On February 6, 2023, PM Abiy flew to Rome, Italy, to sign the Ethiopian Italian Cooperation Framework 2023-2025 agreement. In the agreement that was signed with the Italian President of the Council of Ministers, Giorgia Meloni, PM Abiy secured 140 million euros (100 million in soft loans and 40 million in grants).

“The Cooperation Framework Agreement has two main pillars of action: economic development and job creation, and access to basic services. Particular importance is devoted to vocational training that will foster job creation and access to basic services, in particular health, education, water, and the environment,” reads the statement released by the Italian Embassy in Addis Ababa.

The Italian Deputy Prime Minister Antonio Tajani and the Ethiopian Minister of Finance Ahmed Shide also signed two additional agreements for new programs: “WASH, resilience, and energy in Ethiopia’s lowlands,” worth 31.5 million euros, and “Minimizing investment risk in the Ethiopian coffee sector and providing institutional support to the Ethiopian Coffee Authority (ECTA),” worth 10.5 million euros.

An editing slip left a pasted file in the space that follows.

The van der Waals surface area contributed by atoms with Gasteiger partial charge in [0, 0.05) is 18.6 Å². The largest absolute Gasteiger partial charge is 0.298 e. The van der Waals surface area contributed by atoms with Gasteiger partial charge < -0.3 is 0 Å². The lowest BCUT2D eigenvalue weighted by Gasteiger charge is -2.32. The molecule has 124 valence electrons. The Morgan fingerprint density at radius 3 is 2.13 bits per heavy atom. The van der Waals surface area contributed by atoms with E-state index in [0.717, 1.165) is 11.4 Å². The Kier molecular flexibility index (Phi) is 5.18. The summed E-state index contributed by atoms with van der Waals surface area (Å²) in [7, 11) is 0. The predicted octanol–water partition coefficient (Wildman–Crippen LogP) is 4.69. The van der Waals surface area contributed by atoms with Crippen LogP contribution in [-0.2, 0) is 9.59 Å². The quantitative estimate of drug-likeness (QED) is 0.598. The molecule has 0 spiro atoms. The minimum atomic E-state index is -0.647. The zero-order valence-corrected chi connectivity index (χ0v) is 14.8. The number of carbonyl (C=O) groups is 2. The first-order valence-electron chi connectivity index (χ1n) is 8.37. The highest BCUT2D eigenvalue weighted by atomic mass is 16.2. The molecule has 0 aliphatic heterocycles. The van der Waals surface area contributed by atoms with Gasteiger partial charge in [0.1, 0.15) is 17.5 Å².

According to the statement, the total sum of the agreements signed in Rome is 182 million euros, bringing the total value of the Italy-funded development projects in Ethiopia to 200 million euros.

PM Abiy flew to Paris on February 7 and met his “friend,” Emmanuel Macron. He was received at the Elysée Palace by the president on Tuesday, and PM Abiy was hoping to capitalize on the momentum created by the peace agreement. However, no significant announcement was made following the visit. “We very much welcome investments by French companies in Ethiopia,” Abiy said briefly on Twitter after his visit to Paris.

After returning from France empty-handed, PM Abiy sent a high-level Ethiopian delegation, led by Ahmed Shide, Minister of Finance, that arrived in Beijing, China, on February 20, 2023.